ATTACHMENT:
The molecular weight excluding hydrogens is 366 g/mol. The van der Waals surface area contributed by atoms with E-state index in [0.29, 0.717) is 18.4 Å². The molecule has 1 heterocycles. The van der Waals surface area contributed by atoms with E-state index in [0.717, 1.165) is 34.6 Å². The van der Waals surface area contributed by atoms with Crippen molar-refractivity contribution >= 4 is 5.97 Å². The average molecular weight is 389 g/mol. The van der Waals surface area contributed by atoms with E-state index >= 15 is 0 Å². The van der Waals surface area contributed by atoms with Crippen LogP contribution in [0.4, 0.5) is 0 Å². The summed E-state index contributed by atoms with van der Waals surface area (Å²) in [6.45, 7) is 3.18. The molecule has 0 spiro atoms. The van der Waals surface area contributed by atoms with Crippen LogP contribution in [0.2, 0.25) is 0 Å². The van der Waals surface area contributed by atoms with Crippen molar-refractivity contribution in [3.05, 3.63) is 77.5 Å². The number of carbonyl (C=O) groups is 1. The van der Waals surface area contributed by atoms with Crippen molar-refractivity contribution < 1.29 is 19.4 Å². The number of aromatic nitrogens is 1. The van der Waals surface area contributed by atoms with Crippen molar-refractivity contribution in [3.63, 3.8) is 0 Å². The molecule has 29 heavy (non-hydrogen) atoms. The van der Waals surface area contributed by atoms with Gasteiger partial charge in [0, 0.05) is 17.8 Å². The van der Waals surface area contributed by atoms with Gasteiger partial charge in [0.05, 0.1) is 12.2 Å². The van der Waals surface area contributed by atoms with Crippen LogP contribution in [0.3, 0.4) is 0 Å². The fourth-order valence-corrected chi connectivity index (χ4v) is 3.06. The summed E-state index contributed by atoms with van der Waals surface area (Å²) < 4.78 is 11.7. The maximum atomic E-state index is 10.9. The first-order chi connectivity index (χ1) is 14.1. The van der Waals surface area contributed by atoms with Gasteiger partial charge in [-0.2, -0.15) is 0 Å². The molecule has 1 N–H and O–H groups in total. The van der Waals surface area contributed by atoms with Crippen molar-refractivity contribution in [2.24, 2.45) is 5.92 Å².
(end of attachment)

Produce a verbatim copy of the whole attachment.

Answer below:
The molecular weight excluding hydrogens is 366 g/mol. The van der Waals surface area contributed by atoms with E-state index in [0.29, 0.717) is 18.4 Å². The molecule has 1 heterocycles. The van der Waals surface area contributed by atoms with E-state index in [0.717, 1.165) is 34.6 Å². The van der Waals surface area contributed by atoms with Crippen molar-refractivity contribution >= 4 is 5.97 Å². The average molecular weight is 389 g/mol. The van der Waals surface area contributed by atoms with E-state index >= 15 is 0 Å². The van der Waals surface area contributed by atoms with Crippen LogP contribution in [0.4, 0.5) is 0 Å². The summed E-state index contributed by atoms with van der Waals surface area (Å²) in [6.45, 7) is 3.18. The molecule has 0 spiro atoms. The van der Waals surface area contributed by atoms with Crippen LogP contribution in [0.2, 0.25) is 0 Å². The van der Waals surface area contributed by atoms with Crippen molar-refractivity contribution in [3.05, 3.63) is 77.5 Å². The number of carbonyl (C=O) groups is 1. The van der Waals surface area contributed by atoms with Crippen molar-refractivity contribution < 1.29 is 19.4 Å². The number of aromatic nitrogens is 1. The van der Waals surface area contributed by atoms with Crippen molar-refractivity contribution in [3.63, 3.8) is 0 Å². The molecule has 29 heavy (non-hydrogen) atoms. The van der Waals surface area contributed by atoms with Gasteiger partial charge in [0, 0.05) is 17.8 Å². The van der Waals surface area contributed by atoms with Gasteiger partial charge in [0.05, 0.1) is 12.2 Å². The van der Waals surface area contributed by atoms with Crippen LogP contribution in [0.3, 0.4) is 0 Å². The fourth-order valence-corrected chi connectivity index (χ4v) is 3.06. The summed E-state index contributed by atoms with van der Waals surface area (Å²) < 4.78 is 11.7. The maximum atomic E-state index is 10.9. The first-order chi connectivity index (χ1) is 14.1. The van der Waals surface area contributed by atoms with Gasteiger partial charge in [-0.2, -0.15) is 0 Å². The molecule has 1 N–H and O–H groups in total. The van der Waals surface area contributed by atoms with Crippen molar-refractivity contribution in [2.24, 2.45) is 5.92 Å².